• Beneficial to hirers
  • But agencies will pass on costs?

Post-Francis - cost savings

  • The flexible work-force
  • 24/7 provision of care
  • Greater competition

Post-Francis – cultural change

  • Cultural change
  • Openness
  • Whistleblowing

Post-Francis – performance and appraisal

  • Performance management
  • Appraisal
  • Pay and reward

Bray and ors v Monarch Personnel Refuelling (UK) Ltd [2012] (1)

  • Claimants tanker drivers employed by M on zero hours contracts and assigned to BP
  • Most had worked continuously for BP on series of assignments for long periods
  • Not assigned by M to any other hirers
  • Due to introduction of AWR, BP terminated all current assignments from 30 November 2011
  • Fresh assignments from 1 Dec but only for drivers working under Swedish derogation

Bray and ors v Monarch Personnel Refuelling (UK) Ltd [2012] (2)

  • M issued drivers with new “guaranteed hours contracts”
  • Drivers required to give up any right to equal pay with BP’s permanent drivers in exchange for pay between assignments under Reg 10
  • Drivers signed contracts and brought claims arguing contracts did not fall within Swedish derogation
  • Contracts not issued before “beginning of first assigment” therefore entitled to pay parity with BP’s permanent workers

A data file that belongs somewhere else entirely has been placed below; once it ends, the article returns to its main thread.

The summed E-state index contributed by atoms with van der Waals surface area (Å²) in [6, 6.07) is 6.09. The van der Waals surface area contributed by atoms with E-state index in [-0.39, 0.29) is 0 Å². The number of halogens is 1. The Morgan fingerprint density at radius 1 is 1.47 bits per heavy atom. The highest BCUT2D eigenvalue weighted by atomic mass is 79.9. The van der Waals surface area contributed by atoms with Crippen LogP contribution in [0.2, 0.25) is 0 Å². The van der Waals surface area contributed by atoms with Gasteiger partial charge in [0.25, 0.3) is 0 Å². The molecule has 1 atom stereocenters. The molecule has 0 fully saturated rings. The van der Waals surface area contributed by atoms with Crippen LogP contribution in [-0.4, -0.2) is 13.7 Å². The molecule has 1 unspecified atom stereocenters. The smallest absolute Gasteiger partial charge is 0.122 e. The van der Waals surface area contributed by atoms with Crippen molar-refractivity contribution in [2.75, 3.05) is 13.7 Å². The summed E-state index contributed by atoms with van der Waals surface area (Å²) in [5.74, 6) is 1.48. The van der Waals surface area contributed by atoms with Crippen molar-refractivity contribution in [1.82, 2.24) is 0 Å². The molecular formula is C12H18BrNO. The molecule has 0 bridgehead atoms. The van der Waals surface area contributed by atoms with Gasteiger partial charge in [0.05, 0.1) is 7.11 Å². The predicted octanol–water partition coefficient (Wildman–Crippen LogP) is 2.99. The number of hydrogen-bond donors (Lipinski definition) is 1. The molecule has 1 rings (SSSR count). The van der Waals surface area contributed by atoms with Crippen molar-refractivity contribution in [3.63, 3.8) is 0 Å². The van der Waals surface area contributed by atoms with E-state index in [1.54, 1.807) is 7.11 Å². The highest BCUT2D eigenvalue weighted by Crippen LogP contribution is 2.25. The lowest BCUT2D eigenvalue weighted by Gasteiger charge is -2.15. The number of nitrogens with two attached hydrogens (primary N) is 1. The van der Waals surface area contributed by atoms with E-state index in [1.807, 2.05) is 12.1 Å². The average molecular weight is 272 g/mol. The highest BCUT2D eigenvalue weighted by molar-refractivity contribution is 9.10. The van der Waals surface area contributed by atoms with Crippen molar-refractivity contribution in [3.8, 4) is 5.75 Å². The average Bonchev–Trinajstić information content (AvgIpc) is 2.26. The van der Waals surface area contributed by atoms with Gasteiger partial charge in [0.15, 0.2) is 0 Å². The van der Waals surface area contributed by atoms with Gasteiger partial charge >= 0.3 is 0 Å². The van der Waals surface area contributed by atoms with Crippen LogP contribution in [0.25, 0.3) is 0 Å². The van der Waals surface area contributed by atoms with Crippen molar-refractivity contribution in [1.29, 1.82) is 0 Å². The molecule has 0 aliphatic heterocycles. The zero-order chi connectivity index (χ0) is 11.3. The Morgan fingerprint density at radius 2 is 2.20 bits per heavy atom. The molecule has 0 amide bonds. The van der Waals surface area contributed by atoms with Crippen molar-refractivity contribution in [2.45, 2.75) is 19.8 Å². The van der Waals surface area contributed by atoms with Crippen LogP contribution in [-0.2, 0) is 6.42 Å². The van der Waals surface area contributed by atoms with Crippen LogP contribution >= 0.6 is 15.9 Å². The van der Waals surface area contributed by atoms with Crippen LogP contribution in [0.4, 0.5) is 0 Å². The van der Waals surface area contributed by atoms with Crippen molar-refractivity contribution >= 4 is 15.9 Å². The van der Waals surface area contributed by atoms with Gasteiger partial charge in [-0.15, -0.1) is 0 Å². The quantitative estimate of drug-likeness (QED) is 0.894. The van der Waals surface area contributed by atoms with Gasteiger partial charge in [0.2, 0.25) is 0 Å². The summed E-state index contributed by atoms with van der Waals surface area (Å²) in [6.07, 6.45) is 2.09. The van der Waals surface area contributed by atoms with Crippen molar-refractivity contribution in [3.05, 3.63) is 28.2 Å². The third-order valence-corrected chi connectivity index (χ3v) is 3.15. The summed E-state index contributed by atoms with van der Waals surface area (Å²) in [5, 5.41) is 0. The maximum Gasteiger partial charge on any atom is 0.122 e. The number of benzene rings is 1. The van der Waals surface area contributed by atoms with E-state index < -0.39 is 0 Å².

Bray and ors v Monarch Personnel Refuelling (UK) Ltd [2012] (3)

  • ET held contracts were Reg 10 compliant and dismissed claims
  • “Assignment” doesn’t necessarily refer to entire continuous period of hire
  • Drivers engaged on series of separate assignments
  • Between hirers

Bray and ors v Monarch Personnel Refuelling (UK) Ltd [2012] (4)

  • New contracts were issued and signed in November i.e. before “first assignment” under new contract on 1 December
  • Swedish derogation therefore applied
  • ET rejected argument that Swedish derogation should only apply where agency workers move

What to take away

  • First reported case on scope of Swedish derogation
  • First instance – but suggests “pay between assignments” not required at outset
  • Drivers might have had unfair dismissal claims against M
  • Most agency workers won’t have sufficient continuity of service

Case studies (1)

  • The Trust has been employing a worker supplied by a temporary work agency to carry out some clerical work. The worker is hired to work at one site for a six week period. After a break of four weeks, she is supplied to the Trust again, to carry out the same duties at another site. She claims she is paid less than a permanent employee.
    • Does the individual have any rights under the Regulations? If so, how would she enforce them? Would the position be different if the worker was hired to carry out a wholly different role?